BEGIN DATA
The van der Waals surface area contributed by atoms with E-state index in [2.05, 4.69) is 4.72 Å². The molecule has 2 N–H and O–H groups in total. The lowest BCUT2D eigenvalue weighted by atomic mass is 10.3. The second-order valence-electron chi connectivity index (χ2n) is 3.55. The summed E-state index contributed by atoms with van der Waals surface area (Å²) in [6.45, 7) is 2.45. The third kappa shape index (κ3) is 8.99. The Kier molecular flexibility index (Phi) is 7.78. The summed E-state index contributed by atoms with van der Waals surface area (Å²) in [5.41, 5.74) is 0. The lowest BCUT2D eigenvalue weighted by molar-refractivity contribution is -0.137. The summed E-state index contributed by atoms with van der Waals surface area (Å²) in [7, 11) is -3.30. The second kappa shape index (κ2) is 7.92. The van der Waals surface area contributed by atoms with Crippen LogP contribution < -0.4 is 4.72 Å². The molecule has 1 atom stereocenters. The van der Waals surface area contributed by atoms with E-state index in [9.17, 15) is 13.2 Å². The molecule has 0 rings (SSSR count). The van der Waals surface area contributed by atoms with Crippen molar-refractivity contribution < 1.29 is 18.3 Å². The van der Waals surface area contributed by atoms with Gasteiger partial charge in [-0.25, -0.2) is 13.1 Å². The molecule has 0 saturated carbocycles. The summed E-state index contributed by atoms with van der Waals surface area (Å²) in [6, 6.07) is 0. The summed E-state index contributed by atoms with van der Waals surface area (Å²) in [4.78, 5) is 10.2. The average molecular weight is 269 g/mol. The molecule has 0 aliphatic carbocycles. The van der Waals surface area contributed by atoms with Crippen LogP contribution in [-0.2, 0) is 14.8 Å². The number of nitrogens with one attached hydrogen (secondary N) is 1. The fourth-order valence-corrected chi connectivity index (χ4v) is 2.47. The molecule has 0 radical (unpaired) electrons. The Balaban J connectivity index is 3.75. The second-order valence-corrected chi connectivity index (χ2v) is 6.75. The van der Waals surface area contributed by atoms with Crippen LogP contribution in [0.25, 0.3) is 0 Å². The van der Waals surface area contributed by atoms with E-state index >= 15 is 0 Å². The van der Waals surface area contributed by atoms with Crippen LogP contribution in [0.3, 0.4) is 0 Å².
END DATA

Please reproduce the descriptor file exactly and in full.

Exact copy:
The van der Waals surface area contributed by atoms with E-state index in [2.05, 4.69) is 4.72 Å². The molecule has 2 N–H and O–H groups in total. The lowest BCUT2D eigenvalue weighted by atomic mass is 10.3. The second-order valence-electron chi connectivity index (χ2n) is 3.55. The summed E-state index contributed by atoms with van der Waals surface area (Å²) in [6.45, 7) is 2.45. The third kappa shape index (κ3) is 8.99. The Kier molecular flexibility index (Phi) is 7.78. The summed E-state index contributed by atoms with van der Waals surface area (Å²) in [5.41, 5.74) is 0. The lowest BCUT2D eigenvalue weighted by molar-refractivity contribution is -0.137. The summed E-state index contributed by atoms with van der Waals surface area (Å²) in [7, 11) is -3.30. The second kappa shape index (κ2) is 7.92. The van der Waals surface area contributed by atoms with Crippen LogP contribution < -0.4 is 4.72 Å². The molecule has 1 atom stereocenters. The van der Waals surface area contributed by atoms with E-state index in [9.17, 15) is 13.2 Å². The molecule has 0 rings (SSSR count). The van der Waals surface area contributed by atoms with Crippen molar-refractivity contribution < 1.29 is 18.3 Å². The van der Waals surface area contributed by atoms with Gasteiger partial charge in [-0.25, -0.2) is 13.1 Å². The molecule has 0 saturated carbocycles. The summed E-state index contributed by atoms with van der Waals surface area (Å²) in [6, 6.07) is 0. The summed E-state index contributed by atoms with van der Waals surface area (Å²) in [4.78, 5) is 10.2. The average molecular weight is 269 g/mol. The molecule has 0 aliphatic carbocycles. The van der Waals surface area contributed by atoms with Crippen LogP contribution in [-0.2, 0) is 14.8 Å². The number of nitrogens with one attached hydrogen (secondary N) is 1. The fourth-order valence-corrected chi connectivity index (χ4v) is 2.47. The molecule has 0 radical (unpaired) electrons. The Balaban J connectivity index is 3.75. The second-order valence-corrected chi connectivity index (χ2v) is 6.75. The van der Waals surface area contributed by atoms with Crippen LogP contribution in [0.25, 0.3) is 0 Å². The van der Waals surface area contributed by atoms with E-state index >= 15 is 0 Å². The van der Waals surface area contributed by atoms with Crippen LogP contribution in [0.3, 0.4) is 0 Å².